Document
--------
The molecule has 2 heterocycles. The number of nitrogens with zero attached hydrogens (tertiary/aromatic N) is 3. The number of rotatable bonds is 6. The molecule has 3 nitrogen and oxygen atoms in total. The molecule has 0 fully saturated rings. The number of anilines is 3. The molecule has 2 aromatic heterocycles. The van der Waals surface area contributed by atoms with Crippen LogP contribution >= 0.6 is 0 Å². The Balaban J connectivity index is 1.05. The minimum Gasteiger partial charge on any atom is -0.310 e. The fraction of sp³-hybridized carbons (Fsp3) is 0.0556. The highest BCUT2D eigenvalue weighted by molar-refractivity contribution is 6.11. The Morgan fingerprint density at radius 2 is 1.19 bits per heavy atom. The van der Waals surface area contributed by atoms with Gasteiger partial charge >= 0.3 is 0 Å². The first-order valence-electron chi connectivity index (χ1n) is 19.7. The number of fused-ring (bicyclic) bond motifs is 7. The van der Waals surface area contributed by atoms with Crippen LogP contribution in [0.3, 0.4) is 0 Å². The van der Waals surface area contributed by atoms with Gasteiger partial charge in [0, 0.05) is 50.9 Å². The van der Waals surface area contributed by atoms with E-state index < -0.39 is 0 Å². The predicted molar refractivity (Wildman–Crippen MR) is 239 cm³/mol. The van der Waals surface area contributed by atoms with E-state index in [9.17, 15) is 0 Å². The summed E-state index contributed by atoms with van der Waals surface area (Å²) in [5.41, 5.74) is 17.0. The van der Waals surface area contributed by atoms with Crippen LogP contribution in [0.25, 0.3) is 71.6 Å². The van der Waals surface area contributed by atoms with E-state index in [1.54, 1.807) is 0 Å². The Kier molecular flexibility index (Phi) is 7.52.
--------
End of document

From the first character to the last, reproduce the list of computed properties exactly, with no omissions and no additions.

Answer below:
The molecule has 2 heterocycles. The number of nitrogens with zero attached hydrogens (tertiary/aromatic N) is 3. The number of rotatable bonds is 6. The molecule has 3 nitrogen and oxygen atoms in total. The molecule has 0 fully saturated rings. The number of anilines is 3. The molecule has 2 aromatic heterocycles. The van der Waals surface area contributed by atoms with Crippen LogP contribution >= 0.6 is 0 Å². The Balaban J connectivity index is 1.05. The minimum Gasteiger partial charge on any atom is -0.310 e. The fraction of sp³-hybridized carbons (Fsp3) is 0.0556. The highest BCUT2D eigenvalue weighted by molar-refractivity contribution is 6.11. The Morgan fingerprint density at radius 2 is 1.19 bits per heavy atom. The van der Waals surface area contributed by atoms with Gasteiger partial charge >= 0.3 is 0 Å². The first-order valence-electron chi connectivity index (χ1n) is 19.7. The number of fused-ring (bicyclic) bond motifs is 7. The van der Waals surface area contributed by atoms with Crippen LogP contribution in [0.3, 0.4) is 0 Å². The van der Waals surface area contributed by atoms with Gasteiger partial charge in [0, 0.05) is 50.9 Å². The van der Waals surface area contributed by atoms with E-state index < -0.39 is 0 Å². The predicted molar refractivity (Wildman–Crippen MR) is 239 cm³/mol. The van der Waals surface area contributed by atoms with E-state index in [9.17, 15) is 0 Å². The summed E-state index contributed by atoms with van der Waals surface area (Å²) in [5.41, 5.74) is 17.0. The van der Waals surface area contributed by atoms with Crippen LogP contribution in [0.25, 0.3) is 71.6 Å². The van der Waals surface area contributed by atoms with E-state index in [1.54, 1.807) is 0 Å². The Kier molecular flexibility index (Phi) is 7.52.